Got Joint Pain? Try This Way Of Eating To Feel Better

anti inflammatory diet for chronic pain
Angela Watson Robertson
Written by
Angela Watson Robertson Nutrition

As a health coach, I’ve seen first hand how foods can help with pain relief, or inflammation. The truth is we can change our body chemistry every time we eat. If you’ve been living with chronic pain, especially chronic joint pain, I’d like you to consider that the foods you put into your body are just as important in managing your pain as what type of medications you may take. 

If you’re experiencing chronic joint pain, my first recommendation is to follow an anti inflammatory way of eating. An anti inflammatory diet for chronic pain is considered a holistic approach to pain management along with exercise, stress management, and alternative therapies, like acupuncture and chiropractic.

What is an anti-inflammatory diet?

An anti-inflammatory “diet” is really a way of eating, rather than a specific diet or meal plan and has been made popular by Dr. Andrew Weil, MD. This way of eating focuses on eating fresh, whole foods that are less likely to trigger or worsen inflammation, like fresh fruits and vegetables. This  chronic pain diet also includes high quality animal protein and complex carbohydrates, such as sweet potatoes. 

This way of eating avoids fried food and processed foods with unhealthy oils like canola oil. I’ve seen clients benefit most when they also limit or avoid beans (legumes), dairy (including eggs and butter), and grains (rice, corn, wheat, etc).

The question as to why certain foods contribute to pain or inflammation is controversial and we don’t yet know the full story. Some nutrition and health experts claim that certain foods, like dairy, gluten, corn, and eggs cause inflammation in the body directly, yet there are some theories that claim that these foods feed pathogens, like virus, bacteria, and heavy metals in the body and those pathogens cause the inflammation. Regardless of the root cause of the inflammation, I’ve seen clients with chronic joint pain benefit from reducing these foods in their anti-inflammatory diet for chronic pain.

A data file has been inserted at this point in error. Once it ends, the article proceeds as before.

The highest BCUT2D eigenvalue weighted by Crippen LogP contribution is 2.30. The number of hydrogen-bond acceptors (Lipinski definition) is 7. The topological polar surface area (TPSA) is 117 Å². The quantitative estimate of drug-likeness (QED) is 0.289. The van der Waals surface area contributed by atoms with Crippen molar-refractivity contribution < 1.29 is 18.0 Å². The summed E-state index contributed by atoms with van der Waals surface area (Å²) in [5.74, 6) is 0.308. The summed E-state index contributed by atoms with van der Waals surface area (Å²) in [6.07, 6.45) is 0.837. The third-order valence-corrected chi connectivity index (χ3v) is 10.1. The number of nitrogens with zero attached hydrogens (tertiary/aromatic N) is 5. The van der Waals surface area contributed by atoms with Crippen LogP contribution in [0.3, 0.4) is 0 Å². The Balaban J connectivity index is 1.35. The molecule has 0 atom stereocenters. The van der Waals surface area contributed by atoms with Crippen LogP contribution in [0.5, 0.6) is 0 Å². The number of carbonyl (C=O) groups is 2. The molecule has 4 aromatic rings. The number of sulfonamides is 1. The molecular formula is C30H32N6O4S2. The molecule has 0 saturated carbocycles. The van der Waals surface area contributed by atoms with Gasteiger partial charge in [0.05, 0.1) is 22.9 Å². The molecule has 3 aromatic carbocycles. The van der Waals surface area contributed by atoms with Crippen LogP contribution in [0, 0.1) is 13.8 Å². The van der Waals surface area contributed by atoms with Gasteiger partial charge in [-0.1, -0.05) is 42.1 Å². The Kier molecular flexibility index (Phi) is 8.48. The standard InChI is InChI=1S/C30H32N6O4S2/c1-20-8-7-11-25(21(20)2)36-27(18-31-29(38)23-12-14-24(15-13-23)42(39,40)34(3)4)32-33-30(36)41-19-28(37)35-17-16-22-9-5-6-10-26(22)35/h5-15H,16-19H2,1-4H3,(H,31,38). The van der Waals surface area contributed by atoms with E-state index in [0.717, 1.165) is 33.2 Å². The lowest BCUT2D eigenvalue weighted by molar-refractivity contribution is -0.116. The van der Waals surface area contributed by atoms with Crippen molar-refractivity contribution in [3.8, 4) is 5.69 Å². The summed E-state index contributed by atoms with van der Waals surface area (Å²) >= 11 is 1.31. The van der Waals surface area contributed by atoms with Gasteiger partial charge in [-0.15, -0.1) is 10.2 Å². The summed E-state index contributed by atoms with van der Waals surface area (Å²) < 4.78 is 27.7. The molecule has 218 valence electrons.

Here is a list of foods to eat to reduce inflammation:

  • High quality animal protein (max 30% of your diet- Wild caught salmon, grass-fed beef, pasture-raised, organic turkey and chicken, etc.)
  • Coconut, olive, and avocado oil
  • All nuts and seeds (except peanuts which is a legume)
  • All greens (lettuce, kale, spinach, etc.)
  • All vegetables (especially sweet potatoes as the main source of complex carbohydrates)
  • All fruits (especially avocado for healthy fats and low-glycemic fruits like apples, berries, and grapefruit)

Here is a list of foods to avoid/limit to reduce inflammation:

  • Dairy (including eggs, milk, cheese, butter, etc.)
  • Grains (including corn, rice, quinoa, oats, gluten/wheat, etc.)
  • Legumes (including beans, soy, etc.)
  • Canola or vegetable oil
  • Fast food, processed or packaged foods

Remember, that everyone’s body is different. As you are a bio-individual, the foods that make you feel bad may be different than your spouse, partner, or friend. I recommend that you experiment with different foods and track how you feel. Create a “food and feeling” journal where you log everything you eat and drink for 2 weeks and how you feel (about an hour later). Look for patterns and trends and become a food detective with the goal of getting to know your body and reducing any of your negative symptoms. 

Let us know if you tried this anti inflammatory diet for chronic pain and how it has helped you.

Angela Watson Robertson
Written by
Angela Watson Robertson Nutrition

Angela Watson Robertson, MBA, CIHC, INHC is a well-known nutrition and wellness blogger and board-certified Integrative Nutrition Health Coach who teaches you how to reinvent your life starting with the food you eat. She specializes in helping women 35+ thrive despite chronic pain and illness, endometriosis, perimenopause, and anxiety. Learn more about her at and connect with her on Instagram @6foothealthcoach.

Note: I recommend that if you have any serious health conditions and you are making significant changes to your diet and lifestyle, that you work with a health coach, nutritionist, or dietician. Consult your physician regarding any possible dietary changes that may affect your medications.

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